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I’m starting July with a post I started writing after our trip to the US last May but which I only finished recently. The info won’t likely become stale for quite some time so its still pretty much informative for those traveling from San Diego by plane. [Correction: The terminal closed in early June with flights transferred to the main terminal or replaced by larger aircraft. For more info, you can check out this link.]
We mistakenly went to San Diego Airport’s main terminal. It turned out that our flight to Los Angeles would be via the smaller commuter terminal. It’s a good thing that they had an airport shuttle for the convenience of passengers traveling from one terminal to another. The commuter terminal sort of reminded me of the old low cost carrier terminal at Singapore’s Changi Airport but San Diego’s I think is much better in terms of amenities and design.
The counter at our boarding gate
The cafe/restaurant at the commuter terminal had a relaxed and comfortably feel about it
There was also a bar for those wanting to grab a quick drink, alcoholic or not, prior to their flights
Passengers waiting for their flights relax by conversing with their company, having a drink, listening to music or reading or just plain sitting and looking around.
There’s a news stand at the terminal for those who want to grab something to read for the short flight or for later.
The path to the plane was clearly marked. We were fortunate that the rains stopped prior to our boarding the aircraft.
Our SkyWest plane is the smallest jet aircraft I’ve ridden on. The last time I was on an airplane of this size, it was on a turboprop between Tacloban and Manila. The space above the seats was limited and could probably fit a briefcase sized bag so if you have one of those backpacks or thicker bags with your computer, you would have to place them under the seat in front of you. Of course, this can be uncomfortable to many considering the also constricted leg room in these small aircraft.
Our trip to the US was via Japan Airlines (JAL), which meant we had a layover at Narita International Airport where we changed planes. The stop was over three hours and so I took my time walking from our arrival gate towards our boarding gate in the satellite terminal of the airport. This was so I could get a few, ok a lot, of photos. Of course, I wasn’t able to and didn’t take photos at sensitive areas of the airport (immigration, security checks) as these areas prohibit the use of camera and cellphones.
Passengers walk towards the terminal building upon deplaning
Signs show the way for transfer passengers (Green) and those staying in Japan (Yellow).
The long corridor connecting the main Terminal 2 to the satellite is quite spacious.
There are moving walkways along one side of the connector’s right corridor.
Information screens for Terminal 2 departures
Example of a cafe inside the Narita terminal
Play or lounge area for passengers along the wide bridge connecting Terminal 2 with its satellite
Clean and elegant architecture for Narita Airport’s Terminal 2 connection with its satellite
We really liked the “modern Asian” feel of the interior of Narita Airport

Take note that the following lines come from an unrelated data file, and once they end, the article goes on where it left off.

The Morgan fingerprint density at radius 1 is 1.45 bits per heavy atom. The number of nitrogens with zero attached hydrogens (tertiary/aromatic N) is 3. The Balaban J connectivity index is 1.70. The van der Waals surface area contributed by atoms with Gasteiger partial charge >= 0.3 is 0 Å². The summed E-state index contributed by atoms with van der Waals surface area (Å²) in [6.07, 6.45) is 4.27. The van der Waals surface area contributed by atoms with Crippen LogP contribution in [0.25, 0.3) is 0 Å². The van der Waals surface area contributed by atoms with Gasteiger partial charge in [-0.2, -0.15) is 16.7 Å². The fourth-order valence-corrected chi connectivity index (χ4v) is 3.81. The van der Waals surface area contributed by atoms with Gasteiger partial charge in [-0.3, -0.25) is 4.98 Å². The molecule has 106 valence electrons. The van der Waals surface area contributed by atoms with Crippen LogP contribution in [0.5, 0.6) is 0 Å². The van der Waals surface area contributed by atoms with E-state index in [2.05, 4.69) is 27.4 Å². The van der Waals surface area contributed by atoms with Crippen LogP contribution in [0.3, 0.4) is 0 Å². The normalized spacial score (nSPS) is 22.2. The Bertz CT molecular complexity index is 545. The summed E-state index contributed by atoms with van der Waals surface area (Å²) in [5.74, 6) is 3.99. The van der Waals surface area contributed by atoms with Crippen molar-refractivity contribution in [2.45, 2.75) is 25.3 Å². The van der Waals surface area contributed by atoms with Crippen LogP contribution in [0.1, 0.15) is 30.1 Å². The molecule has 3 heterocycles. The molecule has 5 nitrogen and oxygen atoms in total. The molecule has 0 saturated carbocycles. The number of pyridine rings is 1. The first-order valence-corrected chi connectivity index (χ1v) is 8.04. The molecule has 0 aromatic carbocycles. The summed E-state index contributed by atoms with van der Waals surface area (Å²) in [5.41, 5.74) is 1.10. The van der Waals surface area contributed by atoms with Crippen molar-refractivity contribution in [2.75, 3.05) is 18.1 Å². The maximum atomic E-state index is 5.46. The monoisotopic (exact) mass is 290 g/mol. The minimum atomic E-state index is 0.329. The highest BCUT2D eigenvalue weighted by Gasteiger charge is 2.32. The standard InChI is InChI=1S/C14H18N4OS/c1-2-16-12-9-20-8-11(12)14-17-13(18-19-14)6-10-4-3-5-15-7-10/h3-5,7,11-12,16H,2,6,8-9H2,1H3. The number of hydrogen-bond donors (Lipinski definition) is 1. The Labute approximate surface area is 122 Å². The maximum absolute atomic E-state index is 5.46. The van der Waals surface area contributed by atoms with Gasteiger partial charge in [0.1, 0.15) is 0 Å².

Doorway to the satellite with signs clearly showing the way to the boarding gates
Information screens for departing flights at Narita’s Terminal 2
Familiar green telephones and phone card dispensers
Our boarding gate for the Narita – San Diego leg of our trip
I will be writing a few more articles on airports in future posts.
I participated in a conference held in Puerto Princesa, Palawan last November and both my flights to and from Puerto Princesa were delayed. The first one was delayed by 1 hour. We boarded on time and there were no announcements of delays. However, we sat inside the plane for about an hour including taxiing towards the runway and then waiting in queue before we were cleared for take-off. The pilot was constantly on the PA system though, informing passengers about the cause of the delay, which was airport congestion. This was a reference to the many take-offs and landings (departing and arriving aircraft) being handled by the airport at the time. It seems air traffic control could not cope with the number of aircraft departing and arriving at NAIA even considering the airport had two runways that were operational (We took off using the secondary runway.).
Aircraft taxiing towards NAIA’s main runway in preparation for take-off
I won’t mention specific airlines as I think domestic flights by all airlines have been incurring significant delays and not just recently but among the main possible reasons for delays that can be charged to the airline are the following:
1. Airport congestion – This can refer to either the runway or the passenger terminal. However, for the latter case you can have examples of very congested or crowded terminals of airports that have planes taking off and landing on time. Tagbilaran and Roxas Airports are like that, and Mactan (Cebu) and Bacolod-Silay have passenger terminals that are becoming if not already congested. Thus, airport congestion as a reason for delays must be due to runway operations. A single runway airport will handle fewer flights compared to those with multiple runways. Airport runway design and configuration are influenced by many factors but given any single runway in a major airport like NAIA it is already assumed that these factors are already considered in operation and on a typical day under normal or even favorable conditions, the only other significant factor for runway operations is air traffic control. Air traffic controllers would be responsible for guiding arriving flights and clearing planes for take-off. The number of take-offs and landings will also be significantly affected by how air traffic control “queues” planes in the air and on the ground.